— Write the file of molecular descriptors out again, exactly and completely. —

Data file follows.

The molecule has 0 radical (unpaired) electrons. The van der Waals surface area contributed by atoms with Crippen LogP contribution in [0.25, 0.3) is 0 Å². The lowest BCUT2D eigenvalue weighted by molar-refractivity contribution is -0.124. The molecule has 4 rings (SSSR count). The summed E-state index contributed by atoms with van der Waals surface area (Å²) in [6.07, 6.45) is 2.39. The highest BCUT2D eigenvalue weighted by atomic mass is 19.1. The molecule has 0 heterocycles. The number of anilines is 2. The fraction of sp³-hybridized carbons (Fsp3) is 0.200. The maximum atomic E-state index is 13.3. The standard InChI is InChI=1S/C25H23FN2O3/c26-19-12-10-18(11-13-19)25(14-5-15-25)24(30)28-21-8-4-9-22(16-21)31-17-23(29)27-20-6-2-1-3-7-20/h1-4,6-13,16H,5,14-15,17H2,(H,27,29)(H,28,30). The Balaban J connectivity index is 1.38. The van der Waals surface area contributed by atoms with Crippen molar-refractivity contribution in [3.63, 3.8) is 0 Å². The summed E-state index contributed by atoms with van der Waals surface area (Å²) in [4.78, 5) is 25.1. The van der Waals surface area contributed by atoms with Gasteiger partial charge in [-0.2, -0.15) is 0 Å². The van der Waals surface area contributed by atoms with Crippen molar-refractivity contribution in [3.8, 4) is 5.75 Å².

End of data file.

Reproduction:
The molecule has 0 radical (unpaired) electrons. The van der Waals surface area contributed by atoms with Crippen LogP contribution in [0.25, 0.3) is 0 Å². The lowest BCUT2D eigenvalue weighted by molar-refractivity contribution is -0.124. The molecule has 4 rings (SSSR count). The summed E-state index contributed by atoms with van der Waals surface area (Å²) in [6.07, 6.45) is 2.39. The highest BCUT2D eigenvalue weighted by atomic mass is 19.1. The molecule has 0 heterocycles. The number of anilines is 2. The fraction of sp³-hybridized carbons (Fsp3) is 0.200. The maximum atomic E-state index is 13.3. The standard InChI is InChI=1S/C25H23FN2O3/c26-19-12-10-18(11-13-19)25(14-5-15-25)24(30)28-21-8-4-9-22(16-21)31-17-23(29)27-20-6-2-1-3-7-20/h1-4,6-13,16H,5,14-15,17H2,(H,27,29)(H,28,30). The Balaban J connectivity index is 1.38. The van der Waals surface area contributed by atoms with Crippen molar-refractivity contribution in [3.63, 3.8) is 0 Å². The summed E-state index contributed by atoms with van der Waals surface area (Å²) in [4.78, 5) is 25.1. The van der Waals surface area contributed by atoms with Gasteiger partial charge in [-0.2, -0.15) is 0 Å². The van der Waals surface area contributed by atoms with Crippen molar-refractivity contribution in [3.8, 4) is 5.75 Å².